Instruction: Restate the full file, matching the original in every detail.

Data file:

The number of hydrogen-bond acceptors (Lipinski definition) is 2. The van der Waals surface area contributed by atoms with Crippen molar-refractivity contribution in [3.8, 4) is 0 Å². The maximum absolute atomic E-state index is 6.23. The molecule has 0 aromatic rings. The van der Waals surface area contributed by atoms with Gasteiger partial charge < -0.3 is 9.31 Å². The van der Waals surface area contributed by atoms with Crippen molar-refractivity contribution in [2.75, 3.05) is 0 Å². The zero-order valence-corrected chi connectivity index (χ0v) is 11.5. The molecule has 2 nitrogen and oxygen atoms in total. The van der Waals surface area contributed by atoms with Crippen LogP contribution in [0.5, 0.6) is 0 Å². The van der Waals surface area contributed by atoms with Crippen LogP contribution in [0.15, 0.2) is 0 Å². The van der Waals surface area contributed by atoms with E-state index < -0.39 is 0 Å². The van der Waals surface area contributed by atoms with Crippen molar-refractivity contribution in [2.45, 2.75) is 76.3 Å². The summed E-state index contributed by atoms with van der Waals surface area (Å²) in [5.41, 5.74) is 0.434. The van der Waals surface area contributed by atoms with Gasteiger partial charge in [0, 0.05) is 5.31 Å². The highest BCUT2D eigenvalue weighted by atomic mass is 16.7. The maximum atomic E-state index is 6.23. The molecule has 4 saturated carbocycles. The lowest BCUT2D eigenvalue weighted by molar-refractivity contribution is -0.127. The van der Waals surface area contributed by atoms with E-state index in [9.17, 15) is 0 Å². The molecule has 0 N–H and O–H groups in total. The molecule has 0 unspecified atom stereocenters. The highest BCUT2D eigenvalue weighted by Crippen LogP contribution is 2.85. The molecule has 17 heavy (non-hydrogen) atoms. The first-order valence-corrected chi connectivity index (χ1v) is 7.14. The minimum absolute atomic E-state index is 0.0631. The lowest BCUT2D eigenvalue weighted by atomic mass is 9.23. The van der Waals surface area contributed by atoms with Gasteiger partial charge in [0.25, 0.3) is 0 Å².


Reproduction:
The number of hydrogen-bond acceptors (Lipinski definition) is 2. The van der Waals surface area contributed by atoms with Crippen molar-refractivity contribution in [3.8, 4) is 0 Å². The maximum absolute atomic E-state index is 6.23. The molecule has 0 aromatic rings. The van der Waals surface area contributed by atoms with Gasteiger partial charge < -0.3 is 9.31 Å². The van der Waals surface area contributed by atoms with Crippen molar-refractivity contribution in [2.75, 3.05) is 0 Å². The zero-order valence-corrected chi connectivity index (χ0v) is 11.5. The molecule has 2 nitrogen and oxygen atoms in total. The van der Waals surface area contributed by atoms with Crippen LogP contribution in [0.5, 0.6) is 0 Å². The van der Waals surface area contributed by atoms with Crippen LogP contribution in [0.15, 0.2) is 0 Å². The van der Waals surface area contributed by atoms with E-state index < -0.39 is 0 Å². The van der Waals surface area contributed by atoms with Crippen molar-refractivity contribution in [2.45, 2.75) is 76.3 Å². The summed E-state index contributed by atoms with van der Waals surface area (Å²) in [5.41, 5.74) is 0.434. The van der Waals surface area contributed by atoms with Gasteiger partial charge in [0, 0.05) is 5.31 Å². The highest BCUT2D eigenvalue weighted by atomic mass is 16.7. The maximum atomic E-state index is 6.23. The molecule has 4 saturated carbocycles. The lowest BCUT2D eigenvalue weighted by molar-refractivity contribution is -0.127. The van der Waals surface area contributed by atoms with E-state index in [9.17, 15) is 0 Å². The molecule has 0 N–H and O–H groups in total. The molecule has 0 unspecified atom stereocenters. The highest BCUT2D eigenvalue weighted by Crippen LogP contribution is 2.85. The molecule has 17 heavy (non-hydrogen) atoms. The first-order valence-corrected chi connectivity index (χ1v) is 7.14. The minimum absolute atomic E-state index is 0.0631. The lowest BCUT2D eigenvalue weighted by atomic mass is 9.23. The van der Waals surface area contributed by atoms with Gasteiger partial charge in [0.25, 0.3) is 0 Å².